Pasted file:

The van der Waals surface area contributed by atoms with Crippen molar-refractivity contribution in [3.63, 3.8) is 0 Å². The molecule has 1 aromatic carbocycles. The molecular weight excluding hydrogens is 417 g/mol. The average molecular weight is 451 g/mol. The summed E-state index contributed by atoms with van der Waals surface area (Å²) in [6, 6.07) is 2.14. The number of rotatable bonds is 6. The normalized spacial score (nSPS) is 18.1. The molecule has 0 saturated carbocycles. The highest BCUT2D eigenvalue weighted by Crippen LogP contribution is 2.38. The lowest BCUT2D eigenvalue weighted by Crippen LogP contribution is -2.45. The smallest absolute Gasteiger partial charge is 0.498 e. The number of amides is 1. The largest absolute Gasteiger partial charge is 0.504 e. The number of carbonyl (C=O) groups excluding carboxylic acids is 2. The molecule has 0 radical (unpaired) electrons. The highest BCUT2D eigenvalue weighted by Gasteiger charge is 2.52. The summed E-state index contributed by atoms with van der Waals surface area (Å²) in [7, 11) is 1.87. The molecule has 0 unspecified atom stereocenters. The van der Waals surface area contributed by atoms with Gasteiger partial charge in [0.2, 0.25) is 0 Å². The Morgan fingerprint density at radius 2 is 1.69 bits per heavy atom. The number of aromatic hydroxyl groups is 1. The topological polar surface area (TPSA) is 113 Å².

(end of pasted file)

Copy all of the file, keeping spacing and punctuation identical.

The van der Waals surface area contributed by atoms with Crippen molar-refractivity contribution in [3.63, 3.8) is 0 Å². The molecule has 1 aromatic carbocycles. The molecular weight excluding hydrogens is 417 g/mol. The average molecular weight is 451 g/mol. The summed E-state index contributed by atoms with van der Waals surface area (Å²) in [6, 6.07) is 2.14. The number of rotatable bonds is 6. The normalized spacial score (nSPS) is 18.1. The molecule has 0 saturated carbocycles. The highest BCUT2D eigenvalue weighted by Crippen LogP contribution is 2.38. The lowest BCUT2D eigenvalue weighted by Crippen LogP contribution is -2.45. The smallest absolute Gasteiger partial charge is 0.498 e. The number of amides is 1. The largest absolute Gasteiger partial charge is 0.504 e. The number of carbonyl (C=O) groups excluding carboxylic acids is 2. The molecule has 0 radical (unpaired) electrons. The highest BCUT2D eigenvalue weighted by Gasteiger charge is 2.52. The summed E-state index contributed by atoms with van der Waals surface area (Å²) in [7, 11) is 1.87. The molecule has 0 unspecified atom stereocenters. The van der Waals surface area contributed by atoms with Gasteiger partial charge in [0.2, 0.25) is 0 Å². The Morgan fingerprint density at radius 2 is 1.69 bits per heavy atom. The number of aromatic hydroxyl groups is 1. The topological polar surface area (TPSA) is 113 Å².